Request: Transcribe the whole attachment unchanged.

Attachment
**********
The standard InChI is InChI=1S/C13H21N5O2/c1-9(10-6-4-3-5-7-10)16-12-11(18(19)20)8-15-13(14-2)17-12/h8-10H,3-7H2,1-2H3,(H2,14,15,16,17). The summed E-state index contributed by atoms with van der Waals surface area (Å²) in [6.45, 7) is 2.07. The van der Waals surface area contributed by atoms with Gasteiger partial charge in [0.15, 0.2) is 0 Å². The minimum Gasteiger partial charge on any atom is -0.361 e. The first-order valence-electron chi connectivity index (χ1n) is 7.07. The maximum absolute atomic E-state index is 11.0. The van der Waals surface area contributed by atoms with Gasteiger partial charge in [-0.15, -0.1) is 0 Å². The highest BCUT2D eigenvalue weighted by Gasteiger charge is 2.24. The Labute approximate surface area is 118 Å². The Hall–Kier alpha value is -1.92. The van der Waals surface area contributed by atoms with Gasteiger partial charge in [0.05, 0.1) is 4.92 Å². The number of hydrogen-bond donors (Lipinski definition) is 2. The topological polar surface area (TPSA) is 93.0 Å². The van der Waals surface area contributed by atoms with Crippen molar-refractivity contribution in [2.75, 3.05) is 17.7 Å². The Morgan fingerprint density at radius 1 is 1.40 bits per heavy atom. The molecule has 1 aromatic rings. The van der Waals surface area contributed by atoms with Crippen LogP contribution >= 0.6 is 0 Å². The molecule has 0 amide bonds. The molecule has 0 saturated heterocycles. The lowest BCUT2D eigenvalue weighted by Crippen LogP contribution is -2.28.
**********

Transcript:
The standard InChI is InChI=1S/C13H21N5O2/c1-9(10-6-4-3-5-7-10)16-12-11(18(19)20)8-15-13(14-2)17-12/h8-10H,3-7H2,1-2H3,(H2,14,15,16,17). The summed E-state index contributed by atoms with van der Waals surface area (Å²) in [6.45, 7) is 2.07. The van der Waals surface area contributed by atoms with Gasteiger partial charge in [0.15, 0.2) is 0 Å². The minimum Gasteiger partial charge on any atom is -0.361 e. The first-order valence-electron chi connectivity index (χ1n) is 7.07. The maximum absolute atomic E-state index is 11.0. The van der Waals surface area contributed by atoms with Gasteiger partial charge in [-0.15, -0.1) is 0 Å². The highest BCUT2D eigenvalue weighted by Gasteiger charge is 2.24. The Labute approximate surface area is 118 Å². The Hall–Kier alpha value is -1.92. The van der Waals surface area contributed by atoms with Gasteiger partial charge in [0.05, 0.1) is 4.92 Å². The number of hydrogen-bond donors (Lipinski definition) is 2. The topological polar surface area (TPSA) is 93.0 Å². The van der Waals surface area contributed by atoms with Crippen molar-refractivity contribution in [2.75, 3.05) is 17.7 Å². The Morgan fingerprint density at radius 1 is 1.40 bits per heavy atom. The molecule has 1 aromatic rings. The van der Waals surface area contributed by atoms with Crippen LogP contribution >= 0.6 is 0 Å². The molecule has 0 amide bonds. The molecule has 0 saturated heterocycles. The lowest BCUT2D eigenvalue weighted by Crippen LogP contribution is -2.28.